As a follow-up to my previous question, if I have multiple files of the form


What command can I use to remove the ras. in the middle of all the files?

  • Do you want to remove only the ras, i.e. end up with sw..001, or the ras., leaving sw.001? – Kevin Mar 2 '12 at 20:11
  • i'd probably want to remove the 'ras.'. would the command be very different? – Paul Mar 2 '12 at 20:12
  • No, just whether you include the \. in the patterns. – Kevin Mar 2 '12 at 20:19

You can do this with a fairly small modification of either answer from the last question:

rename s/ras\.// sw.ras.*


for file in sw.ras.*; do
    mv "$file" "${file/ras./}"


rename is a perl script that takes a perl regular expression and a list of files, applies the regex to each file's name in turn, and renames each file to the result of applying the regex. In our case, ras is matched literally and \. matches a literal . (as . alone indicates any character other than a newline), and it replaces that with nothing.

The for loop takes all files that start with sw.ras. (standard shell glob) and loops over them. ${var/search/replace} searches $var for search and replaces the first occurrence with replace, so ${file/ras./} returns $file with the first ras. removed. The command thus renames the file to the same name minus ras.. Note that with this search and replace, . is taken literally, not as a special character.

  • Could you explain your answer to others learning from? What "s/ras\.// sw.ras.*" do? I guess I know it but I want to be sure, and other can learn too. Second option same way. – H_7 Mar 3 '12 at 16:47
  • 1
    @H_7 Good idea, I've added an explanation. – Kevin Mar 3 '12 at 18:09

Another option is to use mmv (Mass MoVe and rename):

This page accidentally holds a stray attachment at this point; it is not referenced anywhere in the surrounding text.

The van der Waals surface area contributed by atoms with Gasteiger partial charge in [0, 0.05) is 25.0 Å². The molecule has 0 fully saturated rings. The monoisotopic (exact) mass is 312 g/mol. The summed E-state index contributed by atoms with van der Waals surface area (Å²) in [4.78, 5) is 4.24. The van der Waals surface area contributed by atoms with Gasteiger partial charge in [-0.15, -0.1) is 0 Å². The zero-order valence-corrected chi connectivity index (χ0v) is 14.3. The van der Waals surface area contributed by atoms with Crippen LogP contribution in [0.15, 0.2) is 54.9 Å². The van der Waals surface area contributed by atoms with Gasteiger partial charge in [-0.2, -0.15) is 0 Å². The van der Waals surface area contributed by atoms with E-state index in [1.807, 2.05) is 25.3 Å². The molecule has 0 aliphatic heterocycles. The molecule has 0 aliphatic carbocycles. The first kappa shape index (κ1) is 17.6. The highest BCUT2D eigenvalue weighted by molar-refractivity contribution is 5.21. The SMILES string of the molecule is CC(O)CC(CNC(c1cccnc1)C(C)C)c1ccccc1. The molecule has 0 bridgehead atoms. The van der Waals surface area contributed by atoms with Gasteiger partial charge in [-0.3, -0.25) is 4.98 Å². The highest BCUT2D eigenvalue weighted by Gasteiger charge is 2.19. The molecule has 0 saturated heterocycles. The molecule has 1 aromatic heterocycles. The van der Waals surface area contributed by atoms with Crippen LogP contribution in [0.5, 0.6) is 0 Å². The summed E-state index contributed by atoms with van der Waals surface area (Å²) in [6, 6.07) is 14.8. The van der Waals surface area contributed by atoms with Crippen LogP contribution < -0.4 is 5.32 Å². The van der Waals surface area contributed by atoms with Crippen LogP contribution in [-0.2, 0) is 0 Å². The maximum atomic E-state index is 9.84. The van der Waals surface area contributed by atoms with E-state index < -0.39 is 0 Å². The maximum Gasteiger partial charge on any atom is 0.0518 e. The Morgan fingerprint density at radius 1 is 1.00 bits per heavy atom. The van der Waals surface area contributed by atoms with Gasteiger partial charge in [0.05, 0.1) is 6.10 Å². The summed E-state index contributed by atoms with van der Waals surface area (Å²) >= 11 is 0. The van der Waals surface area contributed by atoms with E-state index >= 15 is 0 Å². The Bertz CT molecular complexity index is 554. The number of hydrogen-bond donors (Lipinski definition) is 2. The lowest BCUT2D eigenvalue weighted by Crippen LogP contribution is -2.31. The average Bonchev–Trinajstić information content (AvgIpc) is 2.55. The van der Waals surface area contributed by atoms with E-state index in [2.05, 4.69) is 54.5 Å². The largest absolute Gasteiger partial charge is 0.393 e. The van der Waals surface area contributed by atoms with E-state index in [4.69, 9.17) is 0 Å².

mmv '*ras.*' '#1#2'

Don't forget to use the single quotes around your patterns, otherwise the stars will be expanded at the shell level.

The utility is not always available but if it's not, you can install it with:

sudo apt-get install mmv

See the man page here.

  • 1
    That's a great tool!!! – Christian May 11 '17 at 19:20

In any POSIX-compliant shell (bash, dash, ksh, etc):

for file in sw.ras.[[:digit:]][[:digit:]][[:digit:]]; do
    mv "${file}" "${file/ras\./}"

Or with rename:

rename 's/ras\.//' sw.ras.[[:digit:]][[:digit:]][[:digit:]]

I recently had to do a bulk rename of a number of files where I had to replace the last occurrence of a character where the character occurred multiple times in the filenames. In this particular case I had to replace the last dash - with an underscore _, turning this:


into this:


It took some time but this finally did it:

for FILE in *; do mv $FILE ${FILE%-*}_${FILE##*-}; done


  • ${i%-*} matches the begining of the filename up to the last occurrence of the dash -
  • ${file##*-} matches the rest of the filename after the last occurrence of the dash -

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